Last edited by radi0gnome (2007-07-26 18:07:25)


"Now birds record new harmonie, And trees do whistle melodies;
Now everything that nature breeds, Doth clad itself in pleasant weeds."
~ Thomas Watson - England's Helicon ca 1580

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#30 2007-07-26 21:31:07

chikuzen
Dai Shihan/Dokyoku
From: Cleveland Heights,OH 44118
Registered: 2005-10-24
Posts: 402
Website

Re: Teacher/No Teacher

Chris,
    How funny! But yes, what a twist of fate. I'll enjoy meeting you, as I would anyone from the forum at least so they become completely real to me. I just think internet is such an effective illusion sometimes. I've spent a lot of time down there-Melbourne- in the past. Actually a couple months at a time when I first returned from Japan. I'll probably be down there sometime this fall, I hope. I'm sure we can hook up. Funny stuff! Sorry I misspelled your name before. You can call me Michelle a couple times.

Last edited by chikuzen (2007-07-26 21:32:44)


Michael Chikuzen Gould

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#31 2007-07-26 22:03:20

Daniel Ryudo
Shihan/Kinko Ryu
From: Kochi, Japan
Registered: 2006-02-12
Posts: 355

Re: Teacher/No Teacher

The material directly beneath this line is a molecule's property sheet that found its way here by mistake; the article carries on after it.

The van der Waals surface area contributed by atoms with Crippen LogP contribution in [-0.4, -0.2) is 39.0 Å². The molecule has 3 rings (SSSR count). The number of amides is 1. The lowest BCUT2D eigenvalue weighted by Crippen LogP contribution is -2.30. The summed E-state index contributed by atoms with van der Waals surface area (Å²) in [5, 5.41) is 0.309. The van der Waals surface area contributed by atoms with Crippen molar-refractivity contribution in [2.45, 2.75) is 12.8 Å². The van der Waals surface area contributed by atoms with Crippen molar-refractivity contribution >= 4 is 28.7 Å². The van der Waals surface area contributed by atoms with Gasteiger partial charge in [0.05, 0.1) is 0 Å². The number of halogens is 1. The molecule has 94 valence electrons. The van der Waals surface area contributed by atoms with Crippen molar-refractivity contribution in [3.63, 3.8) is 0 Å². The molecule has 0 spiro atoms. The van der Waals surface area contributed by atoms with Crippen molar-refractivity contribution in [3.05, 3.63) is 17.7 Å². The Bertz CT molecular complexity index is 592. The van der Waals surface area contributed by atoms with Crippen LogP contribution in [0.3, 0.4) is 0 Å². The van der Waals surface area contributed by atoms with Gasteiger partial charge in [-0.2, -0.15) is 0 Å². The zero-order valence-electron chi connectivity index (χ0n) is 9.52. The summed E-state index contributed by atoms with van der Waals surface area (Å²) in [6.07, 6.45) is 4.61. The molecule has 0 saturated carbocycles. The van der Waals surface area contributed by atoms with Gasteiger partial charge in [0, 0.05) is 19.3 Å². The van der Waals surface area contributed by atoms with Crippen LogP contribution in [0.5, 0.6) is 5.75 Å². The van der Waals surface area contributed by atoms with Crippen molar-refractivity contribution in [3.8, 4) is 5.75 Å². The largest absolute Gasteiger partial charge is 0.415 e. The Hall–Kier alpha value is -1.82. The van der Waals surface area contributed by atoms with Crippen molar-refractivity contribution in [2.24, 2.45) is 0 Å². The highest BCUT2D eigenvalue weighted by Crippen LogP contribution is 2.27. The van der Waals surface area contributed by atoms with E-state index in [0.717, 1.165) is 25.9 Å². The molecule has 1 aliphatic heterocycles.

This is an interesting topic, and some good comments by Radiognome and others about productive practice and how much of the time people may not have a teacher there to check posture or playing.  Many people learning shakuhachi outside of Japan may not have regular access to teachers and some may be trying to learn traditional music almost entirely on their own with the help of videos, recordings, music and information gathered from Internet ; there's such a growing pool of information these days.  As Radiognome stated, a couple of lessons could give one a lot to work with, and some good tips on practice could help in keeping up effective practice to some extent.  I'm interested in gathering information on this topic of how people outside of Japan are learning traditional music -- on their own, occasional workshops, long distance lessons etc. so if you have a chance please look at the questions I've just posted in the Pieces section of this forum.  I just went back and read the earlier posts on this thread by Chikuzen and Zacharius; quite insightful...yes the milieu in which one lives and breathes in one's daily life and its effect, and yes the illusions the Internet and all this information we have access too can spin...